Saturday, June 4, 2011
Gig Review , Luminous Black at Dimestore, Sweeney's, Dublin 02/06/11
Upon entering Sweeney's, formally La Cirk, we seek the bar to freshen our mouths and spirits and are greeted by a pleasant middle-aged gent, lets call him 'Zed', with whom we enjoyed a brief moment's worth of conversation.
“You here for the heavy metal? Ah, my brother used to be into it, y'know, and I never really got it at the time. But y'know, as I got older I sort of (shakes his fist and mimics head-banging), y'know...”
Our drinks arrived in front of us and Stephen brought this back and forth to an exciting climax when, with fire in his belly and steam on his voice, he readily replied; “Sure, Rush are, what, 30 years old now? And they just sold out the 02. Show me a band from X-factor that will be able to do that in 30 years". We later deduced that this man was probably a taxi driver.
After sitting down at a table quiz and realising we were at the wrong part of the venue, we made our way upstairs and awaited the band's arrival on stage.
Luminous Black, after a quick sound check and a moment's banter with the crowd, launch into 'Bum Trip'. A rolling stomper of a track driven along by an expansive riff, something that Tony Iommi would have been glad to use on Sabbath Bloody Sabbath. Excellent choice for an opener.
Second round, LB glide their way effortlessly into 'Meadows of Kaos', the first of what would be three instrumental tracks the band brought to their set, a brave move for any band. After the gig, in conversation with bespectacled guitar player Rob Moore, we discovered that the band began with the intention of being and instrumental three piece but the bass player couldn't keep away from the mic.
By this early stage, drummer John Quill, or 'Sweaty McBallballs' as bass player Rob called him, has already brought some welcome energy to the mix with the aid of the loudest snare I have heard in some time! Just the kind of drummer a power trio demands.
Getting into the swing of things now, the band break out 'Cosmic Gnomes', a metal monster that demonstrates that the term 'gallop' need not only apply to Iron Maiden riffs. Guitarist Rob (yes there are two Robs involved here) is as chilled a guitar player as you'll ever see, letting the lazy right hand go to town on the riffs, never missing a note and milking a short list of BOSS pedals at his feet for all they're worth.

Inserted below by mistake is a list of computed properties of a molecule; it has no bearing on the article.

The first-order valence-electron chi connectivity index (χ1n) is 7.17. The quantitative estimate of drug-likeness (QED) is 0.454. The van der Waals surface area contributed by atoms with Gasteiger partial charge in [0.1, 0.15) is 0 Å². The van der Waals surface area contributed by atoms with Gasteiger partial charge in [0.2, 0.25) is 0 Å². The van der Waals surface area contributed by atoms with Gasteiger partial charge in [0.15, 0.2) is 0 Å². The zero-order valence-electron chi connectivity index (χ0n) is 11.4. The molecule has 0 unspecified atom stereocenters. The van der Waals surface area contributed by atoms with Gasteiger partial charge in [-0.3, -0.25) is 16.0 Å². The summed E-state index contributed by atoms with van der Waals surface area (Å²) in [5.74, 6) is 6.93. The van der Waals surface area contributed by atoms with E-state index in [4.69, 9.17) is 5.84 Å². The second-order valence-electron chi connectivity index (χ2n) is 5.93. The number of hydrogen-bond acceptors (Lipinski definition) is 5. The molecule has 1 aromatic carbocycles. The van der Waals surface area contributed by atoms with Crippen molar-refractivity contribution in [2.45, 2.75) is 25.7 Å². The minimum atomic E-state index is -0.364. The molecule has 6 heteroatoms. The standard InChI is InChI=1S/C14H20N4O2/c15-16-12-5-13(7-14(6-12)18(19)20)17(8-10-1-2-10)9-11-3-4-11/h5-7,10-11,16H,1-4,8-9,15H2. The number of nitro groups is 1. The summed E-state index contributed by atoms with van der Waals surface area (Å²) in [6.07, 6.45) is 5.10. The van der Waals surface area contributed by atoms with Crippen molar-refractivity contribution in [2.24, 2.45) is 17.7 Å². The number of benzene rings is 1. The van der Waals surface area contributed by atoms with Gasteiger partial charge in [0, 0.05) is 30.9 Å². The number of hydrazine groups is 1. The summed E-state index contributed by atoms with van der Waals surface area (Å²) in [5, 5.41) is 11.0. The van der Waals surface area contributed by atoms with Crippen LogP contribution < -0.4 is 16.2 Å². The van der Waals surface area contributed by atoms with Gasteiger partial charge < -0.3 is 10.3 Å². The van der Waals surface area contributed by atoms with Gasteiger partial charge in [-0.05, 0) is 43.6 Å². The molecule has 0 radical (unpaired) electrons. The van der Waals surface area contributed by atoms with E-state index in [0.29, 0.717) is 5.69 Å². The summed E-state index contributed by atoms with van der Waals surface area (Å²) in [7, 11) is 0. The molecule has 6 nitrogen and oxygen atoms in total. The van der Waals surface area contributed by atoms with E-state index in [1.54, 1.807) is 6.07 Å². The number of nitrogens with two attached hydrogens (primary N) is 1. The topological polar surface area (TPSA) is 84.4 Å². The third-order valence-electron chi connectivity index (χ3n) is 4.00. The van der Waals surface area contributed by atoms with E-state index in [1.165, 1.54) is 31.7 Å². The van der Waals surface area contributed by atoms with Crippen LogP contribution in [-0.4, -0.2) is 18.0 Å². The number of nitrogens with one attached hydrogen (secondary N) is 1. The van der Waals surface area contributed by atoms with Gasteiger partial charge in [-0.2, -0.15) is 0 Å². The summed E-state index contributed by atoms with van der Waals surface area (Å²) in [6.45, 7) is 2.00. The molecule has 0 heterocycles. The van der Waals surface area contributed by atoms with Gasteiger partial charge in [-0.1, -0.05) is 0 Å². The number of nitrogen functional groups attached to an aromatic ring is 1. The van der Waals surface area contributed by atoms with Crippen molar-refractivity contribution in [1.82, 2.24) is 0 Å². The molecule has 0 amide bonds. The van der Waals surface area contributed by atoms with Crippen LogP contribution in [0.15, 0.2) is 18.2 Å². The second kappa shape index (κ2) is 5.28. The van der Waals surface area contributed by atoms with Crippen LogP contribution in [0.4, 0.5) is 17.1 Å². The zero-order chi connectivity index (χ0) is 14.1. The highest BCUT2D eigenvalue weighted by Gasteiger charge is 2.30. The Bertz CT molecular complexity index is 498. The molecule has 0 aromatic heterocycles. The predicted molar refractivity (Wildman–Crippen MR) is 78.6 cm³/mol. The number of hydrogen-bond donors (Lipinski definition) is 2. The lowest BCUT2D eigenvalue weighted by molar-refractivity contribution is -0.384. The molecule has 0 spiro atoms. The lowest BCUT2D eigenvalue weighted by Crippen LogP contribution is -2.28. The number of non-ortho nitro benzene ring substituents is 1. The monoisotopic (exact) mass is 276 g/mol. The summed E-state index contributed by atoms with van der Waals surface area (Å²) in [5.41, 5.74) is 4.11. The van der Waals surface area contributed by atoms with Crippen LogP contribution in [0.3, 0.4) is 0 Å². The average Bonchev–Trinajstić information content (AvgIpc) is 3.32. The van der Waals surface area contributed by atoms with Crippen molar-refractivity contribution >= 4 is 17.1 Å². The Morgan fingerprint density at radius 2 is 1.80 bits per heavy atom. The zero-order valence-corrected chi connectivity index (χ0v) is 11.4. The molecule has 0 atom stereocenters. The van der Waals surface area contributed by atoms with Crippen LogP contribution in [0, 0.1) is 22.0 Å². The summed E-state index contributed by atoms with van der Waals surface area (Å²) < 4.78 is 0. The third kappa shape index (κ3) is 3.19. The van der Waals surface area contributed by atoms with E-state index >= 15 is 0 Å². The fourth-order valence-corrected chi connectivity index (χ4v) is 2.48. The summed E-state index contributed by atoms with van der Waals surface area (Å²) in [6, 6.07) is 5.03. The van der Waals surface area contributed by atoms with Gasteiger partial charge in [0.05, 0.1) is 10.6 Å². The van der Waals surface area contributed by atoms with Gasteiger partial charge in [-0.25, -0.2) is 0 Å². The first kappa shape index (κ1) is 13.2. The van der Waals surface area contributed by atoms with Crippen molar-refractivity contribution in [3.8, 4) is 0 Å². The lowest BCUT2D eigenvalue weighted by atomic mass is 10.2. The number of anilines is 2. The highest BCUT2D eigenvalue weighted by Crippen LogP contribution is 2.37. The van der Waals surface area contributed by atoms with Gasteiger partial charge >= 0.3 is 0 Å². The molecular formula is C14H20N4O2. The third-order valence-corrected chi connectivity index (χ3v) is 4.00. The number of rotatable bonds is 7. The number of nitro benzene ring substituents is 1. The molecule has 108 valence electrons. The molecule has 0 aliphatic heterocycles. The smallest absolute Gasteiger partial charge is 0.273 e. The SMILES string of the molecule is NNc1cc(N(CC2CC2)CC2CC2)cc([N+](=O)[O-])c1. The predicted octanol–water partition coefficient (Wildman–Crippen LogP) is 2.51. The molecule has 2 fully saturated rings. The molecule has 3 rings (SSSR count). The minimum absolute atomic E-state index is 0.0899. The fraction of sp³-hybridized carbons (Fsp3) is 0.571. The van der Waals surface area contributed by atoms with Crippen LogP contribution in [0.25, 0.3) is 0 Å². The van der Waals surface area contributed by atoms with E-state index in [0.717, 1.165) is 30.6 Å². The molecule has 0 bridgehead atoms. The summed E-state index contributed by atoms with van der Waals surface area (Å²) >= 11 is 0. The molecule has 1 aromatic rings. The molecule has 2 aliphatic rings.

Coming up behind this was the wonderfully titled 'Swedish Handjob', which in it's own way has to be the weirdest song I have heard lately. A delicious mash-up of cheeky lead guitar and funky bass lines. This track's apparent poppiness is thoroughly undermined by a certain eeriness about it, confirmed in it's final minutes by the introduction of a lengthy heavy riff that sees the song through to it's end. Rob O'Connell shows us here that the swagger of his bass playing can equal that of his vocal and pin-stripe trousers.
All of the above come into play when (bassist) Rob begins 'Blood Red Blues'. And true to it's name, this is a good old-fashioned bit of bluesy filth underpinned by a sluggish descending riff in, you guessed it, the blues scale! Rob (guitarist this time) gives us a few seconds of feedback before laying on the fuzz thick and creamy to join in with a creatively fleshed out take on the riff, utilising some fascinating chord ideas to great effect. Almost makes me think of the unforgiving thick sound Kyuss achieved on 'Blues For The Red Sun'. “How many times can you say 'blues' in one paragraph Ed?” That's it for now, thank you, I think I'll get down to wrapping this one up.
This is a band that I would recommend to a very wide range of tastes, all the heavy riffing a metal fan would need, all the variety and melodic mystery that a prog fan demands and even blues rock enthusiasts will be satisfied to boot. As I have already alluded to, this a power trio exercising that very power. Like our friend the taxi driver earlier in the night, we were offered some more pub philosophy on our way out, courtesy of a small woman who's hair was curiously 20 years younger than her face.
“You know yourself, when you see a band and when they're shit they're shit and that's it and when they're great they're fuckin' great and that's it, and they were great!”
Hardly Nietzsche but she certainly wasn't wrong! She also mentioned something about rehab which I failed to catch but I'm sure it was of little matter. All things considered, an excellent fuckin' show, and we'll be keeping a keen eye on Luminous Black and their future activities. Well done also to Sweeney Mongrel's, who's own beer was a welcome addition to the atmosphere. Much like Fosters but with a slight citrussy after taste. . .
By Edward Gerard Brophy
for Bornagainnihilist 2011